year = "2017",
language = "English",
volume = "49",
pages = "711--715",
journal = "Transplantation Proceedings",
issn = "0041-1345",
publisher = "Elsevier USA",

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TY - JOUR

T1 - Electrospun Polyhydroxyethyl-Aspartamide-Polylactic Acid Scaffold for Biliary Duct Repair: A Preliminary In Vivo Evaluation

AU - Damiano, Giuseppe

AU - Buscemi, Giuseppe

AU - Buscemi, Salvatore

AU - Fiorica, Calogero

AU - Cassata, Giovanni

AU - Licciardi, Mariano

AU - Palumbo, Vincenzo Davide

AU - Lo Monte, Attilio Ignazio

AU - Palumbo, Fabio Salvatore

AU - Cassata, Giovanni

AU - Fazzotta, Salvatore

AU - Ficarella, Silvia

PY - 2017

Y1 - 2017

N2 - Tissue engineering has emerged as a new approach with the potential to overcome the limitations of traditional therapies. The objective of this study was to test whether our polymeric scaffold is able to resist the corrosive action of bile and to support a cell's infiltration and neoangiogenesis with the aim of using it as a biodegradable tissue substitute for serious bile duct injuries. In particular, a resorbable electrospun polyhydroxyethyl-aspartamide-polylactic acid (90 mol% PHEA, 10 mol% PLA)/polycaprolactone (50:50 w/w) plate scaffold was implanted into rabbit gallbladder to assess the in vivo effects of the lytic action of the bile on the scaffold structure and then as a tubular scaffold to create a biliary-digestive anastomosis as well. For the above evaluation, 5 animals were used and killed after 15 days and 5 animals after 3 months. At 15-day and 3-month follow-ups, the fibrillar structure was not digested by lytic action bile. The fibers of the scaffold were organized despite being in contact with bile action. A new epithelial tissue appeared on the scaffold surface suggesting the suitability of this scaffold for future studies of the repair of biliary tract injuries with the use of resorbable copolymer on biliary injuries.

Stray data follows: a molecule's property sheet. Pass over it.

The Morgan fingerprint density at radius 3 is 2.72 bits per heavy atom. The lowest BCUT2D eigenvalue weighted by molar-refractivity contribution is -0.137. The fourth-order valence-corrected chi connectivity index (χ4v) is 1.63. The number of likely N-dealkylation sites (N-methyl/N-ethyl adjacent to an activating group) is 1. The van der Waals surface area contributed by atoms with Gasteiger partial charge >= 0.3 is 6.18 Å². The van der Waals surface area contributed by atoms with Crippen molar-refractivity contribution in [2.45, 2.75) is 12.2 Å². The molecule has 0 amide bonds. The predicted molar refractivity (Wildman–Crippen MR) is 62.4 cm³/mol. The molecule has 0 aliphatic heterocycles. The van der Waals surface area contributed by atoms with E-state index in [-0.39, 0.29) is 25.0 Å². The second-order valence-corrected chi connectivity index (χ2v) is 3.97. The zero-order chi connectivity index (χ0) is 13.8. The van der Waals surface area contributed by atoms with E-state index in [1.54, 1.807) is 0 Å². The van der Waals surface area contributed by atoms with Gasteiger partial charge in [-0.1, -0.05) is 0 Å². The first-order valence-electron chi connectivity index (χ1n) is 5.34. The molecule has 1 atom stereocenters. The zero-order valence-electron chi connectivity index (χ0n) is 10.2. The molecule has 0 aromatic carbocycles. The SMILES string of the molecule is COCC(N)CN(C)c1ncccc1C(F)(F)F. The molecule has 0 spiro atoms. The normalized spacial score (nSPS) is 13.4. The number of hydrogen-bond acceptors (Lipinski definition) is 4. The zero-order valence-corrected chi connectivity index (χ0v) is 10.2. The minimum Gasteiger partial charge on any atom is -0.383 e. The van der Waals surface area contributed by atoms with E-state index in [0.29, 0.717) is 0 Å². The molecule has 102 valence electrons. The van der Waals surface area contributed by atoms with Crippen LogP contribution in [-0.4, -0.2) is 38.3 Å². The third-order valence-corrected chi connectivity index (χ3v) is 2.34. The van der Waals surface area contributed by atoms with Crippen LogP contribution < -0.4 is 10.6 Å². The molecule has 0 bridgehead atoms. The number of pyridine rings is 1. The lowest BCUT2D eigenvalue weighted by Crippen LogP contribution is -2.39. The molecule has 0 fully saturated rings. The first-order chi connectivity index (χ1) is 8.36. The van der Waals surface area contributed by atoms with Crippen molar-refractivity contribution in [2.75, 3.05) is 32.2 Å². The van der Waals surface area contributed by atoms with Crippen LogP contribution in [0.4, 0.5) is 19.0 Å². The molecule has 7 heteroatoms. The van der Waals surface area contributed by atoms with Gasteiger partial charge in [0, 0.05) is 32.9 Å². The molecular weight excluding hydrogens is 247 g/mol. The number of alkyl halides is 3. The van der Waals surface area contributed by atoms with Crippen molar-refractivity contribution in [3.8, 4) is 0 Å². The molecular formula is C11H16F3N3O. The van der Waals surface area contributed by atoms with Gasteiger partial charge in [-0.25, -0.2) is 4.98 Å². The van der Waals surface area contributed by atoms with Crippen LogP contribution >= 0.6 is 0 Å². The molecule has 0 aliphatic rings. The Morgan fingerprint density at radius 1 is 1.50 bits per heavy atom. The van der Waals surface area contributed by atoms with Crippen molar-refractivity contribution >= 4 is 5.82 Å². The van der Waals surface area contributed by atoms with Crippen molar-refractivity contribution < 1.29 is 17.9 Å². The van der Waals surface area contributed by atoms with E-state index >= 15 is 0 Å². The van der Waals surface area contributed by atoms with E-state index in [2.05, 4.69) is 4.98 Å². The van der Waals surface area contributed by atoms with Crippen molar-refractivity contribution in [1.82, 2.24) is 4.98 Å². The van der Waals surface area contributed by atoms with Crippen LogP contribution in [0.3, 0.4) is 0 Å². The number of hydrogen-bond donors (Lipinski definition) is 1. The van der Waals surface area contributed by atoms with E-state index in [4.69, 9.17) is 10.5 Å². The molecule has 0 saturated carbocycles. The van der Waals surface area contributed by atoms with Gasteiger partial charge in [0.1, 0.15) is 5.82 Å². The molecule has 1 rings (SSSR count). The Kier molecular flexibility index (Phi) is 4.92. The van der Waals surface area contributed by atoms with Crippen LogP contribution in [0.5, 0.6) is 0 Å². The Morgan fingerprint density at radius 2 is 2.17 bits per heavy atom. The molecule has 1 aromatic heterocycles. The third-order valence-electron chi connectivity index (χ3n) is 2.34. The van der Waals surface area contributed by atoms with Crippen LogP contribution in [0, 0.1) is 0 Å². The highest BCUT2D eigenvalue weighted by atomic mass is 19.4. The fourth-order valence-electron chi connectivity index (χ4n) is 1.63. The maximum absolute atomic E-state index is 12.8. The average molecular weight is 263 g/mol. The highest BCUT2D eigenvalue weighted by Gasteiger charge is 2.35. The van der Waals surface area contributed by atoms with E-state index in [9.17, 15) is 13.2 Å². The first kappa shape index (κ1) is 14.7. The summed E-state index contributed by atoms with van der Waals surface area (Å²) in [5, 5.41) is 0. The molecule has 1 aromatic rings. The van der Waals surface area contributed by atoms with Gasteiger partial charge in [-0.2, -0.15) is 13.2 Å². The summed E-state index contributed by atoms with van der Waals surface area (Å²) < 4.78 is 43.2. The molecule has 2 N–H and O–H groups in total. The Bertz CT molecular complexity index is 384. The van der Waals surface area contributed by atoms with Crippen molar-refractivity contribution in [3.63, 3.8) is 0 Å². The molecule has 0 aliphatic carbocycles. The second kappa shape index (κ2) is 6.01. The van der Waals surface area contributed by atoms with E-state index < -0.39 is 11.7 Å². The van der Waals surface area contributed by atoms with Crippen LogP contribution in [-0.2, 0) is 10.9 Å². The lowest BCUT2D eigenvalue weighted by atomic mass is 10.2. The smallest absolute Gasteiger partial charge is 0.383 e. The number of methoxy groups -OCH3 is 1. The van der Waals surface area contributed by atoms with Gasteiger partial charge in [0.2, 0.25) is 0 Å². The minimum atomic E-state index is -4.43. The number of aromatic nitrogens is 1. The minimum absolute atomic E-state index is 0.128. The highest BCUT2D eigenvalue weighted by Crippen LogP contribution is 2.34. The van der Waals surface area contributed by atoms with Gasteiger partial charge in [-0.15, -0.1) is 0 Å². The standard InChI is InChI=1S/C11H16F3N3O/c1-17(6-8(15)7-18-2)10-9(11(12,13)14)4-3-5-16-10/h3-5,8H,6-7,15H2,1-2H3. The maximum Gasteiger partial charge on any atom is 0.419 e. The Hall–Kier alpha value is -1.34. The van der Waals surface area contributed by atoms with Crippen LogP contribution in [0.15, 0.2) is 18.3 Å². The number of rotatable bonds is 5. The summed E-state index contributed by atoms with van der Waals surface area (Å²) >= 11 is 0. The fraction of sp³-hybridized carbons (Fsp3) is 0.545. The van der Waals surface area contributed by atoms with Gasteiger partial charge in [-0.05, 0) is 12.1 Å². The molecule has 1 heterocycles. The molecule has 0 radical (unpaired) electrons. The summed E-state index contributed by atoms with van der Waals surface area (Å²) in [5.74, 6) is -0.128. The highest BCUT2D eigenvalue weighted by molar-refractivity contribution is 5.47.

AB - Tissue engineering has emerged as a new approach with the potential to overcome the limitations of traditional therapies. The objective of this study was to test whether our polymeric scaffold is able to resist the corrosive action of bile and to support a cell's infiltration and neoangiogenesis with the aim of using it as a biodegradable tissue substitute for serious bile duct injuries. In particular, a resorbable electrospun polyhydroxyethyl-aspartamide-polylactic acid (90 mol% PHEA, 10 mol% PLA)/polycaprolactone (50:50 w/w) plate scaffold was implanted into rabbit gallbladder to assess the in vivo effects of the lytic action of the bile on the scaffold structure and then as a tubular scaffold to create a biliary-digestive anastomosis as well. For the above evaluation, 5 animals were used and killed after 15 days and 5 animals after 3 months. At 15-day and 3-month follow-ups, the fibrillar structure was not digested by lytic action bile. The fibers of the scaffold were organized despite being in contact with bile action. A new epithelial tissue appeared on the scaffold surface suggesting the suitability of this scaffold for future studies of the repair of biliary tract injuries with the use of resorbable copolymer on biliary injuries.

UR - http://hdl.handle.net/10447/226623

M3 - Article

VL - 49

SP - 711

EP - 715

JO - Transplantation Proceedings

JF - Transplantation Proceedings

SN - 0041-1345

ER -